Old-style classes have so far been a bit neglected by PyPy's Python interpreter. By default, PyPy makes all classes new-style and you have to use a command-line switch (--oldstyle) at startup or at translation time to change that default. Then you would get an pure-Python implementation of classic classes. This implementation was extremely slow (around 20 times slower than classic classes in CPython). In the past we had hoped that we could get away with mostly only supporting new-style classes, however it seems that real-world software seems to rely on them quite a bit, so we decided to offer a better migration path. A while ago I therefore started a re-implementation of classic classes in RPython to speed them up. This work is now finished, the branch I worked on got merged today. Speed for the old-style class benchmarks was improved greatly and I found quite a number of bugs in the old implementation too. New-style classes are still a bit faster than old-style in PyPy though, and this is unlikely to change.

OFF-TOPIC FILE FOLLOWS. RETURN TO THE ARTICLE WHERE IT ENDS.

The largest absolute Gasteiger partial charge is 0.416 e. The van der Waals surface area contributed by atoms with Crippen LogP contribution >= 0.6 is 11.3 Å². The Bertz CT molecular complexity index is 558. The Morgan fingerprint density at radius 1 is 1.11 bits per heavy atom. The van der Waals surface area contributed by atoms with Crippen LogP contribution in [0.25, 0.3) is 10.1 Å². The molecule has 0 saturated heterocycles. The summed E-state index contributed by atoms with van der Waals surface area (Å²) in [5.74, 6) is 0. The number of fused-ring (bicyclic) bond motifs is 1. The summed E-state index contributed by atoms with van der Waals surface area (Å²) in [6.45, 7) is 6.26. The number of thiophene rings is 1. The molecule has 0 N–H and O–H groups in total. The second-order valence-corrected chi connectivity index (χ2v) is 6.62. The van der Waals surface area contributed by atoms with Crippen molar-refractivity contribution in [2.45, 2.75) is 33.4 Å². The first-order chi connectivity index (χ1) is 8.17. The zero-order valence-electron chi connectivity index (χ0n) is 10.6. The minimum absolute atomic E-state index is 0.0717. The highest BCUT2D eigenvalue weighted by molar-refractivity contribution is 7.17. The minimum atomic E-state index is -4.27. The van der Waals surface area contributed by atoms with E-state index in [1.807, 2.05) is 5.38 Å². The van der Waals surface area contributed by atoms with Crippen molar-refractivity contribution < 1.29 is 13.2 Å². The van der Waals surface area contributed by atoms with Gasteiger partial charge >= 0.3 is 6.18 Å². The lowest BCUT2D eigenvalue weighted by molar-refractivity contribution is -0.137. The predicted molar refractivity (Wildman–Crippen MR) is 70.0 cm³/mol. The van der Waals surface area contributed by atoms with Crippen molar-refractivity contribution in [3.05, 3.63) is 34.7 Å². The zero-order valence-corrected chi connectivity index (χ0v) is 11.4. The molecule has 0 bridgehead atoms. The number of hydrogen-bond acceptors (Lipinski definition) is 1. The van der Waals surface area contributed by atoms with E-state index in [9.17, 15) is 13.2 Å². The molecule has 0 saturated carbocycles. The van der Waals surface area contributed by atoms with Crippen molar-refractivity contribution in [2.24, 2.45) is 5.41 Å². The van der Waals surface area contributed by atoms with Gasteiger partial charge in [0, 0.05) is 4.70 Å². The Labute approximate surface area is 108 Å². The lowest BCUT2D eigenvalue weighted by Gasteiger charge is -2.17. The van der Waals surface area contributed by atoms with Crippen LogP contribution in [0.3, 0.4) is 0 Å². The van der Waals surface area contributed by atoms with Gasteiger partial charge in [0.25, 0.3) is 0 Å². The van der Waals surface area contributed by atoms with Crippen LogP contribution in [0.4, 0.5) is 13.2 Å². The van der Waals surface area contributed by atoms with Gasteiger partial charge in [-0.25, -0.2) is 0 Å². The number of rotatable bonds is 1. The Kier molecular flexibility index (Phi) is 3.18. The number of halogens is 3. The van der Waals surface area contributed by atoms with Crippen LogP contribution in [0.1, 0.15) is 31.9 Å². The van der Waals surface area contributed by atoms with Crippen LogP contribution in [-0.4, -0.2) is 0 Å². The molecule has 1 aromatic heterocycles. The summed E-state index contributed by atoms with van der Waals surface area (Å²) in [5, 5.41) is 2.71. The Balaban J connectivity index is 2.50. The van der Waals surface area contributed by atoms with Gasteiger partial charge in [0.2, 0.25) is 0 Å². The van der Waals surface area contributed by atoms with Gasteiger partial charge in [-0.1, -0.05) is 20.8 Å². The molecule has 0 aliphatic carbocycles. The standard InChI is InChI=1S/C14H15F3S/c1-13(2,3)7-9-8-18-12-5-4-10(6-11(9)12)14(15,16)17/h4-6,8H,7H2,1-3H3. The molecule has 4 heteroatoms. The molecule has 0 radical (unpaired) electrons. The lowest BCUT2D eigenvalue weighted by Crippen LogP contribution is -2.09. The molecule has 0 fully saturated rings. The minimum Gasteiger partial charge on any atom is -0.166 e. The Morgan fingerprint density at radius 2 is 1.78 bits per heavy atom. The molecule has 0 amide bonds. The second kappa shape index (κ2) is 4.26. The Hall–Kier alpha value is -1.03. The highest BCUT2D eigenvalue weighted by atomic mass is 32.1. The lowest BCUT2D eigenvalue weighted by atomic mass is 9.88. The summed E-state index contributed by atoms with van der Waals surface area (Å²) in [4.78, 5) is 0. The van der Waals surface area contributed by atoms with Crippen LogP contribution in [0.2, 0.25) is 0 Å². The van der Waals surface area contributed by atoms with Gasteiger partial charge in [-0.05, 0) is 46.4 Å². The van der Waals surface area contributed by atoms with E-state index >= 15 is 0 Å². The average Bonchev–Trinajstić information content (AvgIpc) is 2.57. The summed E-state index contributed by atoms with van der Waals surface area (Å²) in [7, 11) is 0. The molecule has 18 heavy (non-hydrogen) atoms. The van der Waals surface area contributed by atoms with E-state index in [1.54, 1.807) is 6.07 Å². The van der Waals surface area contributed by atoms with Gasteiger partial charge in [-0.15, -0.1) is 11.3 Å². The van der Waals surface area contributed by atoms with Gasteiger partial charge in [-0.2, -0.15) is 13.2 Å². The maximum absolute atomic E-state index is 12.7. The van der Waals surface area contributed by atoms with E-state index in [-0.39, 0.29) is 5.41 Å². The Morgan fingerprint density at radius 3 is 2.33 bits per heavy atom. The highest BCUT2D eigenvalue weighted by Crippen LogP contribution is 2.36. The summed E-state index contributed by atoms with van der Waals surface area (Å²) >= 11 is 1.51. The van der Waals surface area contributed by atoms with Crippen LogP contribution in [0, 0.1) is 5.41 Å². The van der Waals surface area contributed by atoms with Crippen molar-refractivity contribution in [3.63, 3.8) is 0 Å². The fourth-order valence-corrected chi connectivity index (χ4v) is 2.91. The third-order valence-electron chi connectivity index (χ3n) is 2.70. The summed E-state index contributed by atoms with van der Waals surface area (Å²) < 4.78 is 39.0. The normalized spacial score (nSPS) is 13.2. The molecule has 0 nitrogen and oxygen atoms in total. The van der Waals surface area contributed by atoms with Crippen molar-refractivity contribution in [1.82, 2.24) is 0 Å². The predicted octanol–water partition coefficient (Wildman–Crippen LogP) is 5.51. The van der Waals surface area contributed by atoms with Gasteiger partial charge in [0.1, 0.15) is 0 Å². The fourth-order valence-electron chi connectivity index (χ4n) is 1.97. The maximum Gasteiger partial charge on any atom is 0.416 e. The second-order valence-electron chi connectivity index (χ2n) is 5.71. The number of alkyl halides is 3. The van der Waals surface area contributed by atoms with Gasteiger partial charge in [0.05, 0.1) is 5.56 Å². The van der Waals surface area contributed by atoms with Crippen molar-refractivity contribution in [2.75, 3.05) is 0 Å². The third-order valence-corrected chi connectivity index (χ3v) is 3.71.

Michael Foord wrote on 2007-12-14 18:29:

Hey guys - its great to hear so much about PyPy progress. Keep up the good work (coding *and* blogging of course).


Carl Friedrich Bolz-Tereick wrote on 2007-12-14 18:38:

Hi Michael!

It seems we are slowly getting into this blogging thing. Good to hear that somebody is actually reading that stuff too :-).


Carl Friedrich

Anonymous wrote on 2007-12-15 01:05:

Of course it is being read, more please :)!

Anonymous wrote on 2007-12-20 14:10:

Dear Carl and other PyPy developers,
Thank you for all of your hard work in getting PyPy to its present impressive state.